Reading series «Das andere Buch an der Uni»
- Emine Sevgi Özdamar reads from "Seltsame Sterne starren zur Erde"
- Library of the University of St. Gallen, under the cupola
- Friday, 7 November 2003, 7.30 pm
- Free entry. Reading in German
About the book
The University of St.Gallen Library has invited Emine Sevgi Özdamar to read from her latest book “Seltsame Sterne starren zur Erde”. Looking amazed and with incredible wit, the author recalls an almost forgotten Berlin in the 1970s. The life of people she shares a flat with in west Berlin’s Wedding district and their east Berlin friends in Pankow, the Turkish immigrants in the neighbourhood, the political events of the “German Autumn”, the daily S-Bahn journeys between the west and the east, important and less important love stories and finally her great love for the Heiner Müller and Benno Besson’s theatre.
The book is the last volume of a trilogy entitled “Das Leben ist eine Karawanserei…” which began in 1992. In the book, she depicts the childhood and adolescence of a girl in Turkey, where tradition and modernity collide. In the novel “The Bridge of the Golden Horn”, published in 1998, she writes about a young Turkish woman in Berlin. She also includes obvious autobiographical sections, such as factory work and stage school.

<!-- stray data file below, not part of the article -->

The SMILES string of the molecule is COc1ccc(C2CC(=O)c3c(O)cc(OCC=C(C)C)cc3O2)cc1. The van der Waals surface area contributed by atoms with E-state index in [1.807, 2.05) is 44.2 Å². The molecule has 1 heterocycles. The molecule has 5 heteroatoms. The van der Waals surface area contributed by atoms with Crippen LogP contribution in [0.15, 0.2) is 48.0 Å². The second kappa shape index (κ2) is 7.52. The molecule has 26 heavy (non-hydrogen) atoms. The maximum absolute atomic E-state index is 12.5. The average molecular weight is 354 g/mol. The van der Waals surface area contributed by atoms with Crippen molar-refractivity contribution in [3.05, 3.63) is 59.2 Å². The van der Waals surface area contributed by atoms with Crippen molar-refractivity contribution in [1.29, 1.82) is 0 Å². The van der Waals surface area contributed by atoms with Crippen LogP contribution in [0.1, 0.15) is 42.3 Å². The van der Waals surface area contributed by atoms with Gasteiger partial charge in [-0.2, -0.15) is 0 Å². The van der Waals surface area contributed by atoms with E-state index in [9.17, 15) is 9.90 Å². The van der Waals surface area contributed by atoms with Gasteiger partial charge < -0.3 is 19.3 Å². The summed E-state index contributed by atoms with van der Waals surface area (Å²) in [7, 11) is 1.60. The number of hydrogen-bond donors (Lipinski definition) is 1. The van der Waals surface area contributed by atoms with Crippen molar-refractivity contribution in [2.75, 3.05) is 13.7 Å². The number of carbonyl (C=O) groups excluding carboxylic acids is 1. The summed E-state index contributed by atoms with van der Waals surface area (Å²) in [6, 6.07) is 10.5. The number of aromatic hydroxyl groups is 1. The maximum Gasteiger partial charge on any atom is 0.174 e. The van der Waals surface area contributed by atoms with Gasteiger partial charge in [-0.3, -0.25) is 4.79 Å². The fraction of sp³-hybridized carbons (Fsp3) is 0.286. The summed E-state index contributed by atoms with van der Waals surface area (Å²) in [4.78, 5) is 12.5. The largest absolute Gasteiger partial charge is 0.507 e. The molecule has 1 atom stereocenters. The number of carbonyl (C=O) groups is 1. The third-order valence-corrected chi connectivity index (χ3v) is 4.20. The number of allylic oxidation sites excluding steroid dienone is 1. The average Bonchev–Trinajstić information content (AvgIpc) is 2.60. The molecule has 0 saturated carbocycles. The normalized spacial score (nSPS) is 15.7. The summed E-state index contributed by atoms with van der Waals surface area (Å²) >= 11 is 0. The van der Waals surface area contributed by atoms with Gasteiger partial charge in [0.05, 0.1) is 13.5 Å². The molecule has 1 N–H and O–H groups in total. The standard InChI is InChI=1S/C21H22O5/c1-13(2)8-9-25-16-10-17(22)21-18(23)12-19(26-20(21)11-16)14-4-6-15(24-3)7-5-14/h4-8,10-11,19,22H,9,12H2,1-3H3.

About the author
Emine Sevgi Özdamar was born in 1946 in Malataya in eastern Turkey. She came to Germany for the first time in 1965 to work in a Berlin factory. Two years later, she returned to Turkey and attended a stage school in Istanbul. As an actress she returned to Germany in 1976 where she worked with Benno Besson as assistant director at the East Berlin Volksbühne theatre. Engagements in Paris, Avignon and Bochum followed. At the same time, Emine Sevgi Özdamar also works for film and television. For example she acted in “Happy Birthday Türke” by Doris Dörrie. In 1991 she received the acclaimed Ingeborg Bachmann Prize.
Emine Sevgi Özdamar is a woman who likes to travel: "I’m a woman without roots. I prefer to sit in a train between countries. The train is a great home."